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Distracted Drivers or Middle Aged Motorcyclists; Who is the Problem in Massachusetts?

According to a new study by researchers at the University of Michigan, motorcyclists have a higher death rate than distracted drivers.

From 2005 through 2008, the number of fatalities involving motorcyclists grew from 4,492 to 5,129, at a rate of 14%. During that same time period, the number of fatalities attributable to “inattentive driving” grew from 2,369 to 3,366. The researchers attributed the motorcycle statistics to “middle-aged men with little or no prior experience.”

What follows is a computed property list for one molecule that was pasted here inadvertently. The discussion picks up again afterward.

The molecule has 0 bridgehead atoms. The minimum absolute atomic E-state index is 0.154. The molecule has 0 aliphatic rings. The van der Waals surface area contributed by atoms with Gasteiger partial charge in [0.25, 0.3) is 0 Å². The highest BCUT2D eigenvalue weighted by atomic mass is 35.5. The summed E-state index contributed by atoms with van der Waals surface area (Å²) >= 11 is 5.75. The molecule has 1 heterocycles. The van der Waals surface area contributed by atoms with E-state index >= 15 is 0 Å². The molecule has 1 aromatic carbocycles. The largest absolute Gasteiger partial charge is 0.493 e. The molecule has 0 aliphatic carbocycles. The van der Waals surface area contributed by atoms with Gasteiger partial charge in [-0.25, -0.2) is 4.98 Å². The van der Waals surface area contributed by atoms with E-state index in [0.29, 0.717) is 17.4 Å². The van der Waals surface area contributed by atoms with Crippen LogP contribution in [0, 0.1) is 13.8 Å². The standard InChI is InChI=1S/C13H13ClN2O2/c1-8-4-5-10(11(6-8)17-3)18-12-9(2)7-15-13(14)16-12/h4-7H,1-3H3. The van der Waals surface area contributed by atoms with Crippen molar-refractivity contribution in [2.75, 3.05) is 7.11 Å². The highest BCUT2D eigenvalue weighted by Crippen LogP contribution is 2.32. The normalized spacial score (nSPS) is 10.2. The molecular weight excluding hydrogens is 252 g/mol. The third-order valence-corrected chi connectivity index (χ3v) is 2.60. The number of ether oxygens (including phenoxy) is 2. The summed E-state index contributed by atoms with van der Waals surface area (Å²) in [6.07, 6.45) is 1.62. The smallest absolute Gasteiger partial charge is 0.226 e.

Total deaths from motor vehicle crashes was 43,500 in 2005. That number declined to 34,000 in 2008. Of course, alcohol and speed still account for the vast majority of deaths on highways: in 2008, 62%, or, over 21,000 deaths were attributable to single vehicle crashes. This number declined from 2005 to 2008, by 9%, however, is was less than the overall decline, which was 13%.

It is important to note that while fatalities on highways dropped over the years studied, fatalities on city streets actually rose. The University of Michigan Transportation Research Institute http://www.umtri.umich.edu/news.php researchers conclude that one of the major reasons for the fatality decline was the reduction in side impact crashes, indicating that side airbags are having a tremendous impact.